Check in with friends or family. One of the things you can do if you drive for Uber and Lyft is share your location with a spouse or parent. You may not always have time to check in when you’re busy with rides, but by sharing your location enables someone to know where you are at all times.

      Apps and tools for women safety 

      There are many devices, apps and tools that you can use today to help keep yourself safe as a female driver on the road. “To fully enjoy the apps, you need to have a clear view of your phone while driving,” says Chapman. “A phone mount will securely hold your phone. Make sure that you mount it on an area where you can glance at it without taking your eyes off the road.”

      “Make sure you also pack a charger to keep your cell phone fully charged,” adds Bolig. “This way, you can call for emergency roadside assistance, family members, or friends when you’re in distress.”

      While you’re waiting for help, your phone can be a handy tool for emergency guidance. 

      Safety apps

      Shake2SafetyWhen you need help but need to be discrete, simple shortcuts like tapping the power button several times or shaking your phone will send alerts. 
      GasBuddy“With GasBuddy, you can have access to the nearest gas station in your area with the lowest price,” shares Chapman. “You can also plan how much fuel you’ll be needing on your road trips.”
      RadarScope“The weather can greatly affect your driving, so it’s important that you know when it’s safe to drive,” explains Chapman. “Unlike other weather apps, RadarScope’s radar images are not delayed. The app has detailed images sent to you within the 5 minutes time frame.”
      DriveModeTo help reduce distracted driving, this app silences incoming calls, texts and notifications when you’re driving over 15mph so you can keep your focus on the road.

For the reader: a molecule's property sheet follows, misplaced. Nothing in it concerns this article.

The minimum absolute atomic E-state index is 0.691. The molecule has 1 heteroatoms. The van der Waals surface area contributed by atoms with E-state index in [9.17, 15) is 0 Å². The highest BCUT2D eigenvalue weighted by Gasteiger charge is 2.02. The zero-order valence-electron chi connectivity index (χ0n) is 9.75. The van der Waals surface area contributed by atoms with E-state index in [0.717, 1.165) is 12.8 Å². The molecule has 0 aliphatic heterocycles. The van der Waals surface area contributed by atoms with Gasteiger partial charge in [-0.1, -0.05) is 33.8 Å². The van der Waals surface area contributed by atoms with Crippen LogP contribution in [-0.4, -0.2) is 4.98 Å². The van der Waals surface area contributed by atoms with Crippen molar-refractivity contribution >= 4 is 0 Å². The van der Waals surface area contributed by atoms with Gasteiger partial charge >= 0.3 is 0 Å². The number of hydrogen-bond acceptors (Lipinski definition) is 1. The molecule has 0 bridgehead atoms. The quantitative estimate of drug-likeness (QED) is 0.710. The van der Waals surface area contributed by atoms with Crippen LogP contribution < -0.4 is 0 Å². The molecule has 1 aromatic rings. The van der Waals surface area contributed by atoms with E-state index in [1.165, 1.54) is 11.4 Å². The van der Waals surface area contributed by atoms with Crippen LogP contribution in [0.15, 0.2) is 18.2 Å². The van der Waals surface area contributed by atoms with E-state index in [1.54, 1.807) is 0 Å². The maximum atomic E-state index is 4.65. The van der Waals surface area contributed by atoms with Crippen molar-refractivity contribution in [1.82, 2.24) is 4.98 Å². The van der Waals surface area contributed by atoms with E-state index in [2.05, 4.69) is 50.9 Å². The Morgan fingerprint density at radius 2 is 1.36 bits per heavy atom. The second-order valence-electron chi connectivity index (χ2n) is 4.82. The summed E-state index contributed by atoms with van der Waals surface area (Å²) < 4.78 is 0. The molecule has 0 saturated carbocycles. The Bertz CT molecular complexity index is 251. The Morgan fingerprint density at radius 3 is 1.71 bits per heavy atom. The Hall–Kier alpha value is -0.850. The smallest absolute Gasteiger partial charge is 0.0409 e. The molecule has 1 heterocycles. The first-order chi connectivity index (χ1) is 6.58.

Drivesafe.lyIf you have to use your phone on the road, this app provides hands-free notifications and messaging, so you never have to take your hands off the wheel.

      Defensive tools

      Cat ear keychainThe simple pointed shape of cat ears can also work as a weapon if you find yourself suddenly caught by surprise. 
      Taser deviceA taser or stun gun can deliver an electric shock to assailants, temporarily stunning them, so you have time to get away. 
      Tactical penA tactical pen is designed to be compact and easy to use with the dual purpose of both writing utensil and self-defense weapon.
      Personal safety alarmThere are many kinds of discrete personal alarms that you can attach to your keyring or bag for easy access when you need to summon help and surprise your attacker.

      Bottom line

      Robert Siciliano, a Cyber Social Identity Protection instructor at ProtectNow and bestselling author, leaves us with a few final tips for our solo female voyagers this season.

      • Give someone your travel plans, including a complete itinerary, before you leave.
      • Don’t tell anyone that you’re traveling alone, no matter how friendly they seem.
      • Do not carry a lot of cash; use your ATM card or credit card.
      • Leave the pricey jewelry and high priced designer handbags behind.
      • Wear functional shoes, like sneakers, when driving. You can run or walk easily in these as opposed to flip-flops or heels. 
      • Never ask strangers for directions — only ask employees.
      • Carry pepper spray on your person

      “Prevention is critical to a safe driving experience,” adds Musson. As an insurance expert, he knows all too well the cost of car trouble. “Don’t ignore seemingly small problems. If you feel a shimmy or hear an infrequent clunking sound, have those issues checked out by your mechanic.”

      As many Americans embark on holiday travel, remember to stay aware, use an abundance of caution and don’t let the holiday spirit distract you from following through on your driver safeguards so you can arrive back home without incident once the holidays have passed.